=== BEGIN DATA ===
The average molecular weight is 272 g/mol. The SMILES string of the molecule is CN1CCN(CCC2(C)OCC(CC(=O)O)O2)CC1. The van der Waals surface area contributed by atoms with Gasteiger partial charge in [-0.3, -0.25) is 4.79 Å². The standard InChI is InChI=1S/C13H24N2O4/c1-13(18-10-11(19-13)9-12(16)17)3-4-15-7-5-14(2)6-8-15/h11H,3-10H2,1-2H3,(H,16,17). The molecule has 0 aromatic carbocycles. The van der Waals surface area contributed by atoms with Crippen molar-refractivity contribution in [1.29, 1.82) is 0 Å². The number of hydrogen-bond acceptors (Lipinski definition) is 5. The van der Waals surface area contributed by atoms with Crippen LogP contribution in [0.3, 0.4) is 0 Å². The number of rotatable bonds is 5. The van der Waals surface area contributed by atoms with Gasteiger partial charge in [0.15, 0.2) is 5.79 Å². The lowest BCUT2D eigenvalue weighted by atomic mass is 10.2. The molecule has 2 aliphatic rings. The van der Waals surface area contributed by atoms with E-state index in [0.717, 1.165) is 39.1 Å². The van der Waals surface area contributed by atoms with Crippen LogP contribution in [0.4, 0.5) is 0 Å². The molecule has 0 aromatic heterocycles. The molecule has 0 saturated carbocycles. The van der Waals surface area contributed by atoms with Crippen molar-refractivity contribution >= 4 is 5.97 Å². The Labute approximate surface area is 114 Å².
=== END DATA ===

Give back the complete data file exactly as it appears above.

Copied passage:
The average molecular weight is 272 g/mol. The SMILES string of the molecule is CN1CCN(CCC2(C)OCC(CC(=O)O)O2)CC1. The van der Waals surface area contributed by atoms with Gasteiger partial charge in [-0.3, -0.25) is 4.79 Å². The standard InChI is InChI=1S/C13H24N2O4/c1-13(18-10-11(19-13)9-12(16)17)3-4-15-7-5-14(2)6-8-15/h11H,3-10H2,1-2H3,(H,16,17). The molecule has 0 aromatic carbocycles. The van der Waals surface area contributed by atoms with Crippen molar-refractivity contribution in [1.29, 1.82) is 0 Å². The number of hydrogen-bond acceptors (Lipinski definition) is 5. The van der Waals surface area contributed by atoms with Crippen LogP contribution in [0.3, 0.4) is 0 Å². The number of rotatable bonds is 5. The van der Waals surface area contributed by atoms with Gasteiger partial charge in [0.15, 0.2) is 5.79 Å². The lowest BCUT2D eigenvalue weighted by atomic mass is 10.2. The molecule has 2 aliphatic rings. The van der Waals surface area contributed by atoms with E-state index in [0.717, 1.165) is 39.1 Å². The van der Waals surface area contributed by atoms with Crippen LogP contribution in [0.4, 0.5) is 0 Å². The molecule has 0 aromatic heterocycles. The molecule has 0 saturated carbocycles. The van der Waals surface area contributed by atoms with Crippen molar-refractivity contribution >= 4 is 5.97 Å². The Labute approximate surface area is 114 Å².